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Guest Post: Five Reasons I Am a Fan of Cash on Delivery, and Five Ways to Make It Sharper

Rakesh Rajani, is founder and head of Twaweza, an initiative that promotes transparency and accountability in Tanzania and other countries in East Africa. This post is based upon comments he made in response to Nancy Birdsall's presentation (see blog post and slides) at the UK Department for International Development on March 9, 2011.

Here are five reasons why I am a fan of Cash on Delivery (COD) Aid:

Cash on Delivery Counts on Counting

This is a joint post with Rita Perakis.

“But we want them to begin counting.” This is the key line in Tina Rosenberg’s column today on Cash on Delivery Aid, where she responds to comments on her initial column from readers worried that governments in poor countries don’t have the capability or the resources to measure things – not even births and deaths.

Cash on Delivery Aid: A Good Idea for America Too

“Experimentation on foreign aid is valuable – and rare.”  This is the single most important line in Tina Rosenberg’s excellent description of Cash on Delivery Aid in her recent NYTimes opinion piece.

Tina fleshes out an important point we have made but not emphasized enough:  COD Aid will make sense to Americans.  

More Demand for Cash on Delivery

This is a joint post with Nancy Birdsall.

Interest in Cash on Delivery Aid has been so strong that we’ve printed a second edition of the book which can be purchased or downloaded online. Here is our new preface:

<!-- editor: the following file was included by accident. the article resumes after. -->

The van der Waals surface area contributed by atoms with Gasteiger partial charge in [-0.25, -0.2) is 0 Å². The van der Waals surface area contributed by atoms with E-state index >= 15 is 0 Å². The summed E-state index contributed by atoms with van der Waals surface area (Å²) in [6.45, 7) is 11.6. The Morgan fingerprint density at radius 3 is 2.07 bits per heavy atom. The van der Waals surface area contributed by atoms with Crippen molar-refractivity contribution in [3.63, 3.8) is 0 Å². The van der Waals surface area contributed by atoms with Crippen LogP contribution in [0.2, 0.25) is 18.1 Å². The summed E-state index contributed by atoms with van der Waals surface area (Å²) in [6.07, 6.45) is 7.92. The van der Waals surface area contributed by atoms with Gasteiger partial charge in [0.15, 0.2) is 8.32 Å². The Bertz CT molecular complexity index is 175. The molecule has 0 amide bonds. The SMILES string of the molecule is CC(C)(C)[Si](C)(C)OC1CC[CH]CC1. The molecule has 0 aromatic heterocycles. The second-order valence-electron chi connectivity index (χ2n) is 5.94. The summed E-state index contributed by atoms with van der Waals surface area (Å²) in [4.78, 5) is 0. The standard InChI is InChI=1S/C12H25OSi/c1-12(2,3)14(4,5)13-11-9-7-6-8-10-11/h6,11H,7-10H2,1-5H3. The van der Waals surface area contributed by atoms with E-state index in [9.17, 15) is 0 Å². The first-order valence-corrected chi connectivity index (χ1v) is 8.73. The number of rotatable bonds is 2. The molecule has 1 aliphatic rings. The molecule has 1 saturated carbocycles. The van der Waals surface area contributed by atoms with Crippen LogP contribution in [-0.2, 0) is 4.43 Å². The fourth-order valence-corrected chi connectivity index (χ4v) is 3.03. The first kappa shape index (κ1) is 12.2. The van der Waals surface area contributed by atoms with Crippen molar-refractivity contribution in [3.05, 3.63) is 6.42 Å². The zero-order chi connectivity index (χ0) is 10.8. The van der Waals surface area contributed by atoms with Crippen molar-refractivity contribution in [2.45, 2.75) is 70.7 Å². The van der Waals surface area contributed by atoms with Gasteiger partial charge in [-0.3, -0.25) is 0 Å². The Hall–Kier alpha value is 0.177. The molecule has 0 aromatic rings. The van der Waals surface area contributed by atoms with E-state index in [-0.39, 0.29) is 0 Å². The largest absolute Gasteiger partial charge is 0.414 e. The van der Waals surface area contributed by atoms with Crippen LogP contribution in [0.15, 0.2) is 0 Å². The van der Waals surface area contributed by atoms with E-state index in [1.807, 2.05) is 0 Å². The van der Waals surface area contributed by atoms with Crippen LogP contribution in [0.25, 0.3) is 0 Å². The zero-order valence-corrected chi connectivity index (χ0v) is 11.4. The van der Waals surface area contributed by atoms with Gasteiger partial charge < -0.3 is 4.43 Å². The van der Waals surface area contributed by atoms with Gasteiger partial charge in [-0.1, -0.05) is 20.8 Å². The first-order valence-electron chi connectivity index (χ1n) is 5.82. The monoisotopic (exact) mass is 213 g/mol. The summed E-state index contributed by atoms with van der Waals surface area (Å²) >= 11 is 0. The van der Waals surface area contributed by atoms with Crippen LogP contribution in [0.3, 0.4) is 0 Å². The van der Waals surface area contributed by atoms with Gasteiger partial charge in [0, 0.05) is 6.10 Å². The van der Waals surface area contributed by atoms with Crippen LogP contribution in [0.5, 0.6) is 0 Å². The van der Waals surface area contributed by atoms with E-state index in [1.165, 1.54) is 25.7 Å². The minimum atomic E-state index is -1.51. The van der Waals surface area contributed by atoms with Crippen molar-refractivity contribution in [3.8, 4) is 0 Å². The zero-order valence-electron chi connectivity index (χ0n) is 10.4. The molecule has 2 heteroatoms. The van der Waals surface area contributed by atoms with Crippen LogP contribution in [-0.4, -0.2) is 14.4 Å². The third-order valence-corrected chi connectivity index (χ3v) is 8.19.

Since Cash on Delivery: A New Approach to Foreign Aid was published in March 2010, the ideas we proposed have been embraced by presidents and ministers, by heads of public and private institutions, and by researchers and practitioners. The Education Ministry in Malawi sent us a letter asking for help creating a COD Aid program there, the British government has publicly committed to financing pilot experiences, and articles and essays have addressed COD Aid in a range of publications including The Economist, The New York Times, and Public Choice. In the debates that ensued, we have learned even more about the Cash on Delivery Aid (COD Aid) approach and how significant a departure it could be from current aid practices.

DFID Still Serious about Results: DfID's Aid Review

This is a joint post with Nancy Birdsall.

Last week UK Secretary of International Development Andrew Mitchell released the outcomes of DFID’s bilateral and multilateral aid reviews.

We were glad to see that the published documents on the bilateral aid review included country summaries that list the funds allocated to each of 27 countries and three regional programs where DFID plans to work in the next 4 years, and the key results these funds are expected to produce. These are likely the highlights of the “results offers” that country and regional teams submitted at the end of last year (as we discussed in this blog).

COD Aid Called Radical and Refreshing

In a refreshing discussion of COD Aid that’s what Andrew Rogerson calls our idea.  Rogerson is an experienced player in aid delivery, having been at DfID and the OECD/Development Assistance Committee.  His smart summary covers the latest news, including a pilot of COD Aid for Ethiopia being planned at DfID.  It is smartly presented (as in COD implies for the recipient “no free lunch”), with an eye on the practical questions sponsors of COD Aid face.

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